Libya is in turmoil after years of irresponsible governance that has planted the seeds of extremism within its own territory and around all its borders. The chaos that followed the demise of Muammar Gaddafi continues to generate instability. There are roaming radical elements, including from Daesh and its Al-Qaeda-affiliated rivals; flows of all kinds of weapons; trafficking in drugs, migrants, cigarettes and more.

Looking back at an almost quarter-century of armed violence in the Maghreb, one cannot but ask why there has been so much blood letting and destruction of vital economic infrastructure. The root causes of the entrenched extremism and armed violence in the Maghreb lie, as in many other parts of the world, in a combination of causes. While some are not unique to the region, a few are specific to North Africa.

Ineffective governance is a leading cause of the enduring armed violence

The major causes of the structured armed extremism include: inadequate governance; strong demographic growth not matched by a robust economy; massive internal migration to overcrowded cities; inadequate education system; neglect of citizens’ aspirations especially in housing, water and health; and deep frustration over the lack of a credible future. These causes are exacerbated by weak or non-existent economic, political and security cooperation between the main regional powers – Algeria and Morocco.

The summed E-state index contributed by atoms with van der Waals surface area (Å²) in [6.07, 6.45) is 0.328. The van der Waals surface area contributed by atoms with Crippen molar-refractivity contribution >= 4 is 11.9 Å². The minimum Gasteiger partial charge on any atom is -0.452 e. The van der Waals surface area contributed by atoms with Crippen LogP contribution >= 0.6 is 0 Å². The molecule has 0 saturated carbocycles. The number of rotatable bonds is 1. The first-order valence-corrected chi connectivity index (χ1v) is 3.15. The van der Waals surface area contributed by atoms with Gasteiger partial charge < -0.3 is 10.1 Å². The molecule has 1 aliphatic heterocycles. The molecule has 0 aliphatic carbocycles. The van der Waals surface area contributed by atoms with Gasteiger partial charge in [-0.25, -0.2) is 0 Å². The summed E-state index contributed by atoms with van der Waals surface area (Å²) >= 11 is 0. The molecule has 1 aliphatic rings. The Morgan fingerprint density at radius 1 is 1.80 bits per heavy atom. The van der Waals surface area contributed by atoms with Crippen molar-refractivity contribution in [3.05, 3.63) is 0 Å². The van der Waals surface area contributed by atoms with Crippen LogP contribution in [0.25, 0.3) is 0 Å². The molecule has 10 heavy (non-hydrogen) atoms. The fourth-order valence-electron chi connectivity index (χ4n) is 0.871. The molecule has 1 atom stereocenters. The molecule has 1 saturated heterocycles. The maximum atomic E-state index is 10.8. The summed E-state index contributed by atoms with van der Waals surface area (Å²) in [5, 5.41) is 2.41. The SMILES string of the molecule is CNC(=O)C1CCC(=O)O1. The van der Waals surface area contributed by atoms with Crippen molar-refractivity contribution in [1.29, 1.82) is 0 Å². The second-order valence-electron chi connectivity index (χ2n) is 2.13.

Ineffective governance is a leading cause of the enduring armed violence. With restricted space for free debate, limited economic prospects and the heritage of their freedom-fighter fathers, many young people, especially Algerians, engaged in radical activities. They went as far away as Afghanistan, where many served as volunteer combatants after the Soviet invasion of 1979. In a much more limited number, Tunisians and Moroccans went also to fight in Afghanistan, and their return introduced armed radicals to the Maghreb. External funding from individuals in other Muslim countries reinforced their capacities.

The failings of Algeria’s 1992 parliamentary election and the subsequent frustration over the results encouraged these returnees to take up arms against their own government. They engaged in a merciless uprising. More than 10 years of civil saw over 100,000 deaths. Many observers date the beginnings of today’s insecurity in the Maghreb and the Sahel to that period.

Despite economic progress, the three main North African countries have been unable to meet the aspirations of their young people. Even with migration to Europe or elsewhere, youth unemployment remains high. By combatting terrorists at home, the Algerians pushed them further south into the Sahel exposing the fragile states of Mali, Mauritania and Niger to a brutal new terrorist threat. Without French intervention, Mali would have fallen to the combatants in January 2013.

Finally, the deficit in security cooperation between Algeria and Morocco and their decades-old struggle for pre-eminence continues to hinder a credible fight against armed extremism in the Maghreb. Unable to stabilise Libya, the two sister states may, unwillingly, be strengthening armed extremism and helping it expand further, to Mediterranean Europe after the havoc it has already brought to the Sahel.